As a leading expert in the relationships between literature and psychology, Eric G. Wilson embraces what many fear: melancholy, mental illness, and controversy. A distinguished Romantic scholar and best-selling author, Wilson chronicles his struggle and ultimate embrace of bipolar disorder in the wake of his daughter’s birth, challenges America’s obsessions with superficial happiness, and explores William Blake’s vision of creativity and the practices it implies.
Well-versed on subjects ranging from film and religion to humanism and technology, Wilson has appeared on NBC’s Today show, NPR and BBC, and his work has been featured in The New York Times, Wall Street Journal, Newsweek and Los Angeles Times. “Everyone Loves a Good Train Wreck” – which explores the many forms of morbid curiosity and argues that macabre fascination is essential for a good life — was released in the spring of 2012. He is currently blogging on the topic for Psychology Today.
His most recent release, “Keeping it Fake,” Wilson draws on the science, philosophy and social pressures that shape our inauthentic lives arguing that people regularly create less-than-authentic identities, whether it is through Facebook profiles, plastic surgeries, or tuning into a news channel that simply verifies our opinions.
Areas of Expertise (7)
American Culture and Mental Health
Literature and Psychology
Film and Religion
Western Esoteric Traditions
Humanism and Technology
City University of New York, Graduate Center: Ph.D., English Literature
Wake Forest University: M.A., English Literature
Appalachian State University: B.A., English Literature
Media Appearances (5)
When death is a fascination
Doctors handle the gore, morticians prettify bodies. Eric Wilson argues that death is not something we regularly encounter anymore, adding an extra layer of mystery and intrigue. In his book, Wilson quotes French historian Philippe Aries: “When death arrives, it is regarded as an accident, a sign of hopelessness and clumsiness that must be put out of mind.” Over the phone, Wilson explains that he was drawn to writing about why it’s so hard for us to look away from gore because he, himself, felt an attraction to it. “I’ve had an abiding interest in the melancholy,” he says. “I wanted to understand the complexity of that.”
Travel disasters bring out the best, the worst ...and the cannibalism
Indeed you could think of Odysseus' long journey home in The Odyssey as just one travel disaster after another, says Eric Wilson, author of Everyone Loves a Train Wreck. Odysseus endures "just one test after another of his mettle," Wilson explains. "Is he wily enough, is he crafty enough, is he strong enough, is he brave enough ... and the answer in all cases is yes!"...
Q&A: Author Eric Wilson on how to create an authentic identity in an increasingly fake world
Deseret News National
But how authentic the identities people project are — online or offline — is an increasingly slippery notion, says Wake Forest University English professor Eric G. Wilson. In his new book, “Keep It Fake: Inventing an Authentic Life,” Wilson argues a person’s individual identity is a work in progress, and it’s harder than ever to craft an individual sense of self with the rise of social media and a 24-hour news cycle...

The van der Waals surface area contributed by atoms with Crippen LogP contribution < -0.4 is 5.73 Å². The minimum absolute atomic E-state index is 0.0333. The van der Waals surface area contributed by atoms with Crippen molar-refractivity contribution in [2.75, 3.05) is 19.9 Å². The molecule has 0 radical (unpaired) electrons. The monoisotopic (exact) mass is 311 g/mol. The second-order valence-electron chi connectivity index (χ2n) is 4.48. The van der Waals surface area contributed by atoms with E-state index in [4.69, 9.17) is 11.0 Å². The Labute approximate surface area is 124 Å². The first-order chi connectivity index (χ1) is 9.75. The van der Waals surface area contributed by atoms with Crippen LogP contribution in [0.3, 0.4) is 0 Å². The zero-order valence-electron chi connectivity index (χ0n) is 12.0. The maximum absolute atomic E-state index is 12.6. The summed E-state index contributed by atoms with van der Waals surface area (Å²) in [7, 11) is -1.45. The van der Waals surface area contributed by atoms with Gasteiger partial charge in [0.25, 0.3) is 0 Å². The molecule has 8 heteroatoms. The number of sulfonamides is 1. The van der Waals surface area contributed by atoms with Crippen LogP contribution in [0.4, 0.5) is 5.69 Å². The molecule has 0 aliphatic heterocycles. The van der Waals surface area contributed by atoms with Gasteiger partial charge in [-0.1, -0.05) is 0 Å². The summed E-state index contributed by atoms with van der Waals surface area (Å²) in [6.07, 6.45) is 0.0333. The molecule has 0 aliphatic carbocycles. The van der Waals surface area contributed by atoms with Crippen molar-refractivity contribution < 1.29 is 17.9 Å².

‘Keep It Fake,’ by Eric G. Wilson
The New York Times
Toward the end of his terrific new philosophical investigation, “Keep It Fake: Inventing an Authentic Life,” Eric G. Wilson admits that, as with many of us, learning how to be a good dad was something he had a tough time figuring out. On the cusp of fatherhood he was working too much, and drinking too much — sound familiar? — and battling depression. But he had the good sense and good luck to find an excellent psychiatrist...
Imagining an authentic life
The Huffington Post
I am the boy whose first word was "ball." I am six and sitting at dinner with my parents and two-year-old brother. We are eating chicken-and-cream-of-mushroom casserole, Del Monte green beans, and Brown' n Serve dinner rolls. On the Zenith in the other room, Cronkite drones "And that's the way it was." The overhead bulbs glare on the pine-green plates and the charred candle-wicks we light only on steak nights...
In 1864, when Americans were enduring the daily miseries of the Civil War, Emily Dickinson, perhaps with the nationwide crisis in mind, wrote" A nearness to Tremendousness--/An Agony procures." The author suggests that perhaps Dickinson's poetry may be applied to ...
When I was a young teenager, I longed most to spend my days, especially in summer, lolling about in my dark bedroom. My blinds dimming the morning sun to a gloomy beam, I would lie on my floor and stare for hours at the stains on my ceiling-a handprint that blurred into a ...
During the Romantic period, writers on both sides of the Atlantic explored the sleepwalker as a merger of holiness and horror. Emerging when scientific thinkers for the first time were connecting spirit to electricity and magnetism, the somnambulist became to certain ...
I would most like to thank Pranab Das, who suggested to me the primary distinction of this book: between the android as a realization of spiritual potential and as a violation of natural law. I must again offer my deepest appreciation for the intellectual presence of Phil ...
To go to a film in a certain mood is to yearn for Eden, the world redeemed beyond decay and the self restored to a grace. Viewed in this light, the exquisite forms on the screen- a grant or joy- prove realizations of the potential for truth and beauty and goodness that most of us possess but fail to actualize...